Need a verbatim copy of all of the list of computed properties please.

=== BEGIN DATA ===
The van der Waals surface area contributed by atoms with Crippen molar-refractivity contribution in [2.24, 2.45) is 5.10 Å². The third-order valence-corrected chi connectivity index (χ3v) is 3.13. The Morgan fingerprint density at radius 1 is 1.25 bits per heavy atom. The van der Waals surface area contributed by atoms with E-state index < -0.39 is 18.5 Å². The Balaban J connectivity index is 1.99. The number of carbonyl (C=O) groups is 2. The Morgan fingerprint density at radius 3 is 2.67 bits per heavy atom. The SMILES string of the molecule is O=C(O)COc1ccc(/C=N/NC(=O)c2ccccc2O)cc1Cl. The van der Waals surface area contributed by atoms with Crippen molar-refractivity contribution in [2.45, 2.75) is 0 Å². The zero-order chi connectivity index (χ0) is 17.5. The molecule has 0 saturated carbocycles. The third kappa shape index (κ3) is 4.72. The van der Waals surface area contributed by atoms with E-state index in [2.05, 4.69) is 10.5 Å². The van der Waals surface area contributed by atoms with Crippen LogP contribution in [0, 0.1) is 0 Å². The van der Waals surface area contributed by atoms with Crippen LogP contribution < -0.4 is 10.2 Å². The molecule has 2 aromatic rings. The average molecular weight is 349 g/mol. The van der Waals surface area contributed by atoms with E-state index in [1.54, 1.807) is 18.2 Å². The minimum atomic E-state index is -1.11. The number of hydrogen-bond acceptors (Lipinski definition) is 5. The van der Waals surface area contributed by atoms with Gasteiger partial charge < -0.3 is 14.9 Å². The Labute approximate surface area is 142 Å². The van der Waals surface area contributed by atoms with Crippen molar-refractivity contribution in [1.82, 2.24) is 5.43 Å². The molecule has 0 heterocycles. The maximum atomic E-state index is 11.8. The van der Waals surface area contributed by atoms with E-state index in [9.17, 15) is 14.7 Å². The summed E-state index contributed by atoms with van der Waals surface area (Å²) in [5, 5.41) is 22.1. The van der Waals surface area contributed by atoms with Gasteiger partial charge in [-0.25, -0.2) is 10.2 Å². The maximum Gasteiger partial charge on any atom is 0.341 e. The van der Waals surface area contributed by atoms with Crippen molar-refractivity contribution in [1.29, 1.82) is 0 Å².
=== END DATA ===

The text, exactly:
The van der Waals surface area contributed by atoms with Crippen molar-refractivity contribution in [2.24, 2.45) is 5.10 Å². The third-order valence-corrected chi connectivity index (χ3v) is 3.13. The Morgan fingerprint density at radius 1 is 1.25 bits per heavy atom. The van der Waals surface area contributed by atoms with E-state index < -0.39 is 18.5 Å². The Balaban J connectivity index is 1.99. The number of carbonyl (C=O) groups is 2. The Morgan fingerprint density at radius 3 is 2.67 bits per heavy atom. The SMILES string of the molecule is O=C(O)COc1ccc(/C=N/NC(=O)c2ccccc2O)cc1Cl. The van der Waals surface area contributed by atoms with Crippen molar-refractivity contribution in [2.45, 2.75) is 0 Å². The zero-order chi connectivity index (χ0) is 17.5. The molecule has 0 saturated carbocycles. The third kappa shape index (κ3) is 4.72. The van der Waals surface area contributed by atoms with E-state index in [2.05, 4.69) is 10.5 Å². The van der Waals surface area contributed by atoms with Crippen LogP contribution in [0, 0.1) is 0 Å². The van der Waals surface area contributed by atoms with Crippen LogP contribution < -0.4 is 10.2 Å². The molecule has 2 aromatic rings. The average molecular weight is 349 g/mol. The van der Waals surface area contributed by atoms with E-state index in [1.54, 1.807) is 18.2 Å². The minimum atomic E-state index is -1.11. The number of hydrogen-bond acceptors (Lipinski definition) is 5. The van der Waals surface area contributed by atoms with Gasteiger partial charge < -0.3 is 14.9 Å². The Labute approximate surface area is 142 Å². The van der Waals surface area contributed by atoms with Crippen molar-refractivity contribution in [1.82, 2.24) is 5.43 Å². The molecule has 0 heterocycles. The maximum atomic E-state index is 11.8. The van der Waals surface area contributed by atoms with E-state index in [9.17, 15) is 14.7 Å². The summed E-state index contributed by atoms with van der Waals surface area (Å²) in [5, 5.41) is 22.1. The van der Waals surface area contributed by atoms with Gasteiger partial charge in [-0.25, -0.2) is 10.2 Å². The maximum Gasteiger partial charge on any atom is 0.341 e. The van der Waals surface area contributed by atoms with Crippen molar-refractivity contribution in [1.29, 1.82) is 0 Å².